In the age of COVID-19, America’s outdated payment system is making it more expensive to be poor. How can real-time payments fix this problem?
On March 27, Congress passed the CARES Act that provides $2 trillion in direct payments to Americans, but it took as much as three months for households to get the money in their accounts. Needless to say, this is a serious problem for the 78 percent of Americans living paycheck to paycheck. In a recent survey, almost half of lower-income households said that they were unable to fully cover at least one basic expense due to COVID, with many resorting to credit cards or payday loans to fill the gap.
Sadly, this is just another example of how our slow payment system disproportionately affect the financially vulnerable — and it has nothing to do with financial literacy. In this economy, managing your money requires knowing how much money you have available and at what time it will become available. But a slow and unpredictable payment system makes those questions much harder to answer for lower-income people. When stimulus checks or paychecks don’t hit people’s bank account in time, some are forced to rely on risky loans and check cashers to pay the bills — or face onerous overdraft fees.
The increased prevalence of these fees has become a source of revenues (and harmful incentives) for banks to benefit from working class Americans. Every year, the overdraft industry is estimated to generate $24 billion in fees — a sizable profit that led one bank CEO to name his boat “The Overdraft”. Similarly, the payday loans and check cashing industry together makes another $9 billion from exploiting workers’ vulnerabilities.
That’s why Aaron Klein, the Director for the Center on Regulation and Markets at Brookings, argued that “Implementing real-time payment will be the single most important policy lever that the Federal Reserve can directly utilize to reduce income inequality in America.” Real-time or instant payments would enable businesses and consumers — especially those with savings constraints — to make and receive payments in real time, providing convenience, speed, and faster availability of funds. Klein estimates that by eliminating just a tenth of overdraft fees, payday loans, and check cashing, real-time payments would restore around $3.5 billion a year to working families.
The technology has been around for a long time, and dozens of developed countries including Sweden, Poland, United Kingdom, and Singapore are already operating their own real-time payment infrastructures for years. Even developing countries like Mexico and Brazil implemented this technology in 2002 and 2004. The United States, however, lags far behind in adopting instant payments.
Currently, the biggest banks in the U.S. have been implementing real-time payments through its own system called The Clearing House (TCH), but this only covers about half of all transactions in the U.S. financial system. One can also imagine a scenario where a private monopoly having sole control over the U.S. real-time payment system can suppress fair competition. This would further alienate small businesses and consumers alike by subjecting them to higher fees.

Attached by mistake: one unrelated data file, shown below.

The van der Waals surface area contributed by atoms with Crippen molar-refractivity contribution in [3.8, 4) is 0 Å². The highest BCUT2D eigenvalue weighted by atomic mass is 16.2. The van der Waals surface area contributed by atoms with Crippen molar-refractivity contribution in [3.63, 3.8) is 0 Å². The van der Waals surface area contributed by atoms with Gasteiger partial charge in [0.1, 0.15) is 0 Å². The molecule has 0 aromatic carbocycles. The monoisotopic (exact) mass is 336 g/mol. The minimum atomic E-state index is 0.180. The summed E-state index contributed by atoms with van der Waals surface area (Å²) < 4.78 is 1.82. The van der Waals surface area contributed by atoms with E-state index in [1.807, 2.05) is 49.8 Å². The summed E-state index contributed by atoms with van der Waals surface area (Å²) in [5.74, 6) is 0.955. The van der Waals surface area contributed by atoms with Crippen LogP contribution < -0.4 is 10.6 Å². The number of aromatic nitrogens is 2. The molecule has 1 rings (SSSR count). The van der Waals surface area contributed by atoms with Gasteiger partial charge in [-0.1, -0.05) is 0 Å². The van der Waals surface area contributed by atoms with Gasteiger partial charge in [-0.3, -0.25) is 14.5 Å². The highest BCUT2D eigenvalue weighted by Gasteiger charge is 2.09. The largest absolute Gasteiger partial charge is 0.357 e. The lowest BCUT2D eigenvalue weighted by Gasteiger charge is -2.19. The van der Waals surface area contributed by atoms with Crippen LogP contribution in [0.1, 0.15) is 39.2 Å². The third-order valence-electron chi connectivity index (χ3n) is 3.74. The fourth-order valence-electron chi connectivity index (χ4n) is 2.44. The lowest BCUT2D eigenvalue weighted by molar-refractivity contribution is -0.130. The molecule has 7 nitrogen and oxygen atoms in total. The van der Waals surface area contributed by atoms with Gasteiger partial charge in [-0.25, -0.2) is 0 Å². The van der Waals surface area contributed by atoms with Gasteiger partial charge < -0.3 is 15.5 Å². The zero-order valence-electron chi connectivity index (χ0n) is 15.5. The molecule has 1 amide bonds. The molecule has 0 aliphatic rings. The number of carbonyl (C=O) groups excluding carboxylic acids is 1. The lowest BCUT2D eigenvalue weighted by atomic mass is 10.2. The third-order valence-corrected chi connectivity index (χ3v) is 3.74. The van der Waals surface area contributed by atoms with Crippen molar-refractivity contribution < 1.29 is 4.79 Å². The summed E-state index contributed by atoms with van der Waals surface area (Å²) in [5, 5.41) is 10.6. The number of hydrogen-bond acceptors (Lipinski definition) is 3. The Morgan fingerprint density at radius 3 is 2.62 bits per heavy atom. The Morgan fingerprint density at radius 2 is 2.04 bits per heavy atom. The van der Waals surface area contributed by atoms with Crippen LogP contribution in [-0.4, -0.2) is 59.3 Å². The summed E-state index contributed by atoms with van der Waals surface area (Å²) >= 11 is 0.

The Federal Reserve, to its credit, announced last year that it is developing its own real-time payment systems called FedNow, which would serve as a cheaper, government-backed alternative to TCH. Although this has been praised as an essential step toward ensuring equal access, implementation remains slow, and its expected launch date isn’t until 2023 or 2024. In the meantime, critics say that the Fed program might actually delay national adoption of the technology — especially if smaller banks are willing (or even nudged by the Fed) to wait a few years for the FedNow system to be rolled out.
There is one other solution that the Fed has been reluctant to exercise: a regulatory mandate requiring all financial institutions to adopt real-time payments today. This legal authority comes from the Expedited Funds Availability Act, which gives the Federal Reserve Board the power to reduce the waiting period for depositing checks to “as short a time as possible”. Carrying this out will have its challenges, however, since it’s not so clear how the Fed can dictate TCH to offer its services to all financial institutions in the United States. This is not to mention the likely pushback from the private sector against what it considers to be unnecessary government intervention. Nonetheless, some believe that this regulatory push is necessary to accelerate the adoption rates of real-time payments.
No matter what approach the Federal Reserve takes, one thing is clear: the benefits of real-time payments will by far outweigh the costs. Unlike traditional redistribution policies, this technology can give back billions of dollars to working-class Americans without raising any taxes or welfare. It is the hidden solution to reducing inequality for the bottom-half without affecting those at the top. For a country wracked with social and economic divides, this is extraordinary — and we must do everything we can to make this a reality.